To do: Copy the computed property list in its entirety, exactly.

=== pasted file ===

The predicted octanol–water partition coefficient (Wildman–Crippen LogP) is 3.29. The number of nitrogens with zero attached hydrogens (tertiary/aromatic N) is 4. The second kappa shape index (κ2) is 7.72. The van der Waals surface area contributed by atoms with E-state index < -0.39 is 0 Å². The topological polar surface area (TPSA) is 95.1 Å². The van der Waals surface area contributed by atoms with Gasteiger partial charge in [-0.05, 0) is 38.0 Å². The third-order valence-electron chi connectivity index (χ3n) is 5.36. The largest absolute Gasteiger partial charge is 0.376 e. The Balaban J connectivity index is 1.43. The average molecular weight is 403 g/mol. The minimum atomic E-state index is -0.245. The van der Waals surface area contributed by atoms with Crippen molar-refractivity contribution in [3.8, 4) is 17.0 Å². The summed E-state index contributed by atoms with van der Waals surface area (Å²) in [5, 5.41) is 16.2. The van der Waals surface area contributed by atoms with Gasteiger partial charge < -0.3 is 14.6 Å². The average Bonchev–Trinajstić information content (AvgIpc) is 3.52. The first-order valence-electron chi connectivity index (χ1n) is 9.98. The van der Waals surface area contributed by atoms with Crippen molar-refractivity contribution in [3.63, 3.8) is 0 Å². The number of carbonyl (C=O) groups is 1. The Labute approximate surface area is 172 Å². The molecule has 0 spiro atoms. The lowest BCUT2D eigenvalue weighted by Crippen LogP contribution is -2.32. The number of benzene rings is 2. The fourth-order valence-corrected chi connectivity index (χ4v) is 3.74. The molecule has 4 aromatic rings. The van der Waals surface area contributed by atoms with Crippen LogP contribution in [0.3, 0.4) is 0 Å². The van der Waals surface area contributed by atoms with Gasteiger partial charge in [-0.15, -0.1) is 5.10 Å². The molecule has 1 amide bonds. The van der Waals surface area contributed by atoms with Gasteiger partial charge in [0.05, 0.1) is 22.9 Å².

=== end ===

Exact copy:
The predicted octanol–water partition coefficient (Wildman–Crippen LogP) is 3.29. The number of nitrogens with zero attached hydrogens (tertiary/aromatic N) is 4. The second kappa shape index (κ2) is 7.72. The van der Waals surface area contributed by atoms with E-state index < -0.39 is 0 Å². The topological polar surface area (TPSA) is 95.1 Å². The van der Waals surface area contributed by atoms with Gasteiger partial charge in [-0.05, 0) is 38.0 Å². The third-order valence-electron chi connectivity index (χ3n) is 5.36. The largest absolute Gasteiger partial charge is 0.376 e. The Balaban J connectivity index is 1.43. The average molecular weight is 403 g/mol. The minimum atomic E-state index is -0.245. The van der Waals surface area contributed by atoms with Crippen molar-refractivity contribution in [3.8, 4) is 17.0 Å². The summed E-state index contributed by atoms with van der Waals surface area (Å²) in [5, 5.41) is 16.2. The van der Waals surface area contributed by atoms with Gasteiger partial charge < -0.3 is 14.6 Å². The average Bonchev–Trinajstić information content (AvgIpc) is 3.52. The first-order valence-electron chi connectivity index (χ1n) is 9.98. The van der Waals surface area contributed by atoms with Crippen molar-refractivity contribution in [3.63, 3.8) is 0 Å². The number of carbonyl (C=O) groups is 1. The Labute approximate surface area is 172 Å². The molecule has 0 spiro atoms. The lowest BCUT2D eigenvalue weighted by Crippen LogP contribution is -2.32. The number of benzene rings is 2. The fourth-order valence-corrected chi connectivity index (χ4v) is 3.74. The molecule has 4 aromatic rings. The van der Waals surface area contributed by atoms with Crippen LogP contribution in [0.3, 0.4) is 0 Å². The van der Waals surface area contributed by atoms with Gasteiger partial charge in [-0.15, -0.1) is 5.10 Å². The molecule has 1 amide bonds. The van der Waals surface area contributed by atoms with Gasteiger partial charge in [0.05, 0.1) is 22.9 Å².